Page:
Looking back at economic revolutions to-date, what they have all had in common is that technological advances have driven major shifts in how businesses operate and how people live and work. At the start of the Industrial Revolution, the steam engine transformed economies by enabling the mass manufacture of goods, leading to fundamental shifts in society as people moved from the country into towns to work in newly-established factories. More recently, the birth of the Internet Economy transformed how people communicate, and opened the door to new cloud-powered business models.
The networked economy represents the next economic revolution. Many UK businesses have used cloud computing to drive innovation and agility, enabling new processes and insights. In the networked economy, the cloud will empower organisations to develop new services that leverage big data analytics, smart applications and connectivity – and bring these innovative services to market much more quickly than before.
Living In A Hyper-Connected World
In a networked economy, everything is connected and tracked. It’s been estimated that by 2020 there will be 2.5 billion connections between people on social networks, and 75 billion connections between smartphones, appliances, manufacturing equipment and wearable computers.
Some innovative businesses are already harnessing this hyper-connectivity to provide greater flexibility and value to their customers. By connecting machines to machines, and machines with smart applications, Harley-Davidson is able to increase the accuracy of motorcycle production to meet manufacturing cost and quality targets and deliver custom bikes to consumers more quickly.
And, to transform transport in cities, we’ve developed the Automotive Control Centre, an application that analyses telematics from 130,000 cars in a matter of seconds. Insurers and car owners can turn this data into actionable insights to reduce the risk of accidents and breakdowns, cutting costs for all parties.
The Secret To Germany’s World Cup Success
Sensors, digital signals and data analytics are at the heart of both the Automotive Control Centre and Harley-Davidson’s M2M application. By connecting digital signals from analogue objects, we are able to track and analyse the signals for practical use. The opportunities for insights are huge, which is why these technologies are making waves beyond the world of business.
The secret to Germany’s success in the World Cup wasn’t just great talent and tactics. The DFB team prepared for the tournament by running minute-by-minute analyses of past matches to gain insights into their own and their competitors’ strengths and weaknesses. This was enabled by sensor technology built into the teams’ equipment and in-memory analytics. In just ten minutes, ten players with three balls can produce over seven million data points. Because of the power of the cloud, the team was able to analyse massive volumes of data in real time, right on the bench.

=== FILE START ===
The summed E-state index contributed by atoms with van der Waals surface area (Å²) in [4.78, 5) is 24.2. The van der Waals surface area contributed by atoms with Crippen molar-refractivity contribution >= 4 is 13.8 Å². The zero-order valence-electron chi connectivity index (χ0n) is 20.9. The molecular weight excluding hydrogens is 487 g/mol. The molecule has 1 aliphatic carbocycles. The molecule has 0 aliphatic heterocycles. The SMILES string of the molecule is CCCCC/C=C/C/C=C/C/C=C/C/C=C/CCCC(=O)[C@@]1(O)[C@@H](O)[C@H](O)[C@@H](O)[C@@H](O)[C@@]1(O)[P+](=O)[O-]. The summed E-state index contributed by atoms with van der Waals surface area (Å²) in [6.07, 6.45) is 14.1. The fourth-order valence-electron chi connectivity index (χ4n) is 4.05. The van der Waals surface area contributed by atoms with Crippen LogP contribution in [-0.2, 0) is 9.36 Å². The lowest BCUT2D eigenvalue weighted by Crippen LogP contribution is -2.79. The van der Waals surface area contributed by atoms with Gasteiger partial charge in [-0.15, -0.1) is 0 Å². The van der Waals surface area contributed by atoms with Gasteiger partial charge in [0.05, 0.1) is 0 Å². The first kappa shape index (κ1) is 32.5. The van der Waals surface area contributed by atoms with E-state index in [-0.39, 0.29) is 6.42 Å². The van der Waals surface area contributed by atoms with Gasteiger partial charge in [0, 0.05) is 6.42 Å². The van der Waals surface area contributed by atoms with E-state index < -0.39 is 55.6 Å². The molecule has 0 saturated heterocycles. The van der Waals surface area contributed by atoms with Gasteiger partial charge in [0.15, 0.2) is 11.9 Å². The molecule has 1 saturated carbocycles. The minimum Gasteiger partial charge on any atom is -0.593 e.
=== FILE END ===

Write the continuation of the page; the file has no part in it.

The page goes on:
In the future, we will also digitise and track every package of food, every pharmaceutical dose and every car. Safety will be improved and commute times will be reduced with driver-less cars that are guided by connected devices, real-time information from other vehicles on the road and historical route preferences.
Making Everything Run Better
The networked economy is set to transform society as a whole, making it more efficient, boosting economic development and enhancing problem solving. By embedding sensors in wind turbines connected to sophisticated operations applications, energy companies will be able to proactively plan for optimal maintenance and workload schedules. This will lead to budget savings and higher revenues, as more energy can be delivered with fewer outages.
Data analytics will also enable businesses to predict changes in customer requirements and optimise resources in real-time, leading to enhanced customer satisfaction. Shoppers won’t have to go home empty handed, as retailers will have always enough stock to satisfy demand.
How Do We Get There?
To make the most of the networked economy, businesses should firstly digitise and collect data on business assets such as devices, equipment, employees, suppliers and customers. Secondly, they should analyse data from capital, time, infrastructure and workforce to help reduce waste and improve agility and predictability.
But how much data is too much? I think that the more data you gather, the better, but not all of it has to be analysed immediately – you can just store it. It’s better to be a data hoarder than to risk missing a piece of insight that might bring big returns in the future.
Finally, businesses should no longer feel constrained by ‘the way it’s always been done’ but to challenge convention and continually look for ways to transform their processes, infrastructure, skills and systems. By taking these three steps, businesses will be able to capitalise on the huge growth opportunities that the networked economy offers.